If a TTE does not produce a good view of the part of the heart that is of interest to the cardiologist, a transesophageal echocardiogram (TEE) may be done. For a TEE, the patient is given a sedative and the back of the mouth is numbed with a topical anesthetic. The patient then swallows an endoscope, which is a thin, flexible tube that has a transducer attached to one end. This places the transducer in the esophagus, much closer to the heart. A TEE is especially useful when the aorta is being evaluated. During a TEE the patient's oxygen level is monitored and supplemental oxygen may be given. This procedure takes longer than other types of echocardiograms.

QUESTIONS TO ASK YOUR DOCTOR

  • Why have you ordered this test?
  • What type of echocardiogram will I have: transthoracic, transesophageal, stress, or Doppler?
  • What will you be able to tell from the results of this test?

Preparation

No special preparation is required for a TTE or Doppler echocardiogram. If a transesophageal echocardiogram or a stress echocardiogram is to be done, the patient may be told to avoid eating for several hours before the test.

Aftercare

No special aftercare is needed unless the patient has had a transesophageal echocardiogram. There is no pain, and the patient should be able to leave the test location immediately. A patient who has had a TEE will have a brief recovery period and should arrange for someone else to drive home following the procedure because of the effects of the sedative drug.

Complications

No complications are expected from this test. People who have a transesophageal echocardiogram may have a slight sore throat.

Results

The information from an echocardiogram helps tell the cardiologist whether the heart is performing normally. If heart function is not normal, the echocardiogram often can indicate the source of the dysfunction. Common heart problems that are diagnosed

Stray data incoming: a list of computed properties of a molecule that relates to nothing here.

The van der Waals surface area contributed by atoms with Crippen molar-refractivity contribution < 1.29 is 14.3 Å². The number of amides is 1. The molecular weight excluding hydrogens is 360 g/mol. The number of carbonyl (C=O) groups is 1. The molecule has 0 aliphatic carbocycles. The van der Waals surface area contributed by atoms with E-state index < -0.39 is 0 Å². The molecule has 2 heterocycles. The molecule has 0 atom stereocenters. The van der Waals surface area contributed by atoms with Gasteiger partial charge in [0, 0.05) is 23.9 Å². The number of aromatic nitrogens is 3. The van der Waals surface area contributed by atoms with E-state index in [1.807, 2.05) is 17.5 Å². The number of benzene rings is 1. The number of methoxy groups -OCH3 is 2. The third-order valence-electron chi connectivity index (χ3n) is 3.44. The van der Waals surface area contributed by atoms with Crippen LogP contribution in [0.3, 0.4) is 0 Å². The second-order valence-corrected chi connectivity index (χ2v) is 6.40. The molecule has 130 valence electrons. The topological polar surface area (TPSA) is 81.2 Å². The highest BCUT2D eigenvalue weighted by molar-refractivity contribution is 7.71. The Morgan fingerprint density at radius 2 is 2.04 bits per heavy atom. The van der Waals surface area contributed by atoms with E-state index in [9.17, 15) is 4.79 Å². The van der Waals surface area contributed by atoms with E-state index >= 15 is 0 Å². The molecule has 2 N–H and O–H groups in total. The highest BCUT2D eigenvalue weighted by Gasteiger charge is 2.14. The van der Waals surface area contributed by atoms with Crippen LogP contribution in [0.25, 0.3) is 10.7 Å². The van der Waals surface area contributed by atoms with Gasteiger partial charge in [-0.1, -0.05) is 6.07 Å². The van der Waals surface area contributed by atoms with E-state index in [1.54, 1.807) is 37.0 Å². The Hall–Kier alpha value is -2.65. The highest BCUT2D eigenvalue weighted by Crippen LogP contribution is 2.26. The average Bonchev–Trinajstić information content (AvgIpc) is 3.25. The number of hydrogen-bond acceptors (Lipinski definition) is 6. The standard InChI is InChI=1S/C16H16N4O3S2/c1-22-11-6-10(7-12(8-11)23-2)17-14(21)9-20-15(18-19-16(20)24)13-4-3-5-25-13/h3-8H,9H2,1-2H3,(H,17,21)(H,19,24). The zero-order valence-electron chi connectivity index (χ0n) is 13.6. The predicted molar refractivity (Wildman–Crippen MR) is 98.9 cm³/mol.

KEY TERMS

Aorta —The main artery that carries blood from the heart to the rest of the body. The aorta is the largest artery in the body.

Coronary artery disease —Also called atherosclerosis; it is a build-up of fatty matter and debris in the coronary artery wall that causes narrowing of the artery.

Systemic lupus erythematosus (SLE) —A chronic, inflammatory, autoimmune disorder in which the individual's immune system attacks, injures, and destroys the body's own organs and tissues. SLE may affect many organ systems including the skin, joints, lungs, heart, and kidneys.

Caregiver concerns

Most echocardiograms are performed by a cardiac sonographer, who is a technician with special training in performing diagnostic cardiac ultrasounds. A physician performs TEEs. The echocardiogram is interpreted by a physician, usually a cardiologist who has been certified by the National Board of Echocardiography as having special competence in performing and interpreting echocardiograms.

Resources

OTHER

“Echocardiogram.” Medline Plus. April 12, 2007 [cited February 26, 2008]. http://www.nlm.nih.gov/medlineplus/ency/article/003869.htm.

Mayo Clinic Staff. “Echocardiogram: Sound Imaging of the Heart.” Mayo Clinic. July 14, 2006 [cited February 26, 2008]. http://www.mayoclinic.com/health//HB00012.

ORGANIZATIONS

American College of Cardiology, Heart House, 2400 N Street, NW, Washington, DC, 20037, (202) 375-6000, (800) 253-4636 x8603, (202) 375-7000, [email protected], http://www.acc.org.

American Heart Association, 7272 Greenville Avenue, Dallas, TX, 75231, (800) 242-8721, http://www.americanheart.org.

American Registry of Diagnostic Medical Sonographers, 51 Monroe Street, Plaza One East, Rockville, MD, 20850, (301) 738-8401, (800) 541-9754, (301) 738-0312, http://www.ardms.org.

American Society of Echocardiography, 1500 Sunday Drive, Suite 102, Raleigh, NC, 27607, (919) 861-5574, (919) 787-4916, http://www.asecho.org.

Tish Davidson AM